A disclaimer or two for Optional
tim at peierls.net
Sun Oct 20 07:54:30 PDT 2013
On Sun, Oct 20, 2013 at 9:13 AM, Doug Lea <dl at cs.oswego.edu> wrote:
> On 10/19/2013 03:38 PM, Tim Peierls wrote:
>> I suppose there's no harm in adding this, but I think most people already
>> that a reference to an Optional isn't a meaningful value.
> The reaction of others seems to argue for adding the wording.
> Most people know that comparing Integers via "==" is
> almost always wrong. (So wrong that autoboxing normally
> rescues you from this if one of the arguments is an int.)
> And most people would not even think to do
> synchronized(Integer.valueOf(**aNumber), and would if asked
> think that it is such a terrible idea that it is a good
> candidate to being outlawed.
> But most people haven't noticed that the same issues apply
> even moreso to Optional.
I think the opposite is true: People are more likely to make mistakes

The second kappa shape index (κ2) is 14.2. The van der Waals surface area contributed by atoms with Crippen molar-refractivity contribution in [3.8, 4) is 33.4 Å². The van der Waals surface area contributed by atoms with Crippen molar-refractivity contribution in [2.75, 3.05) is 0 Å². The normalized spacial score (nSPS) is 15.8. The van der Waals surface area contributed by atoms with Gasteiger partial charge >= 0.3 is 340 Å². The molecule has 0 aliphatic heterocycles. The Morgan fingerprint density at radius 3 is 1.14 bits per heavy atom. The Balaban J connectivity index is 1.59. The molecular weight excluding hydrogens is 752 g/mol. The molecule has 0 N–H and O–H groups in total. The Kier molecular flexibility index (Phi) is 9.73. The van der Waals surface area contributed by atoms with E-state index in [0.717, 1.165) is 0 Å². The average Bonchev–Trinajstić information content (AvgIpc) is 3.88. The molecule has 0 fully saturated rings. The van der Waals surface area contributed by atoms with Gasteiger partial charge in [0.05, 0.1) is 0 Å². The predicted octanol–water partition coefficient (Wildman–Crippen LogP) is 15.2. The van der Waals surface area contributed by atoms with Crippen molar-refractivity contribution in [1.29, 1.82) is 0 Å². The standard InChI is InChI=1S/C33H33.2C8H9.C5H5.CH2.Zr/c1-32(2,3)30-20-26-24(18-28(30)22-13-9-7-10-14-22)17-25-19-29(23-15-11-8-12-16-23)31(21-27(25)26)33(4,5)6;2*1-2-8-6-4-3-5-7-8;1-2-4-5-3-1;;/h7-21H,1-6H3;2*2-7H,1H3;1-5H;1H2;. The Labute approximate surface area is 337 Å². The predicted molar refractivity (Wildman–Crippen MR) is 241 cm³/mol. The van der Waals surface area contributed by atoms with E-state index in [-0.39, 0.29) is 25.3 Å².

because of autoboxing than they are to write code that synchronizes on
Optional instances or compares Optional references.
The virtue of Optional, in my experience with the Guava variety, is that
the compiler never lets you forget that you aren't dealing with a Foo,
you're dealing with a (probably lightweight, possibly magical) potential
container of a Foo. It's no more tempting to say "synchronized
(optionalFoo)" than it is to say "synchronized (singletonFoo)". Maybe even
less tempting, because a singleton at least has a (misleading) whiff of
permanence, whereas an optional thing might not be there at all.
It's fine to warn people in general about the potential pitfalls that exist
today or that might arise in the future due to new language features. It
just seems strange to focus on Optional, a class whose name practically
shouts to the user, "Don't synchronize on me!"
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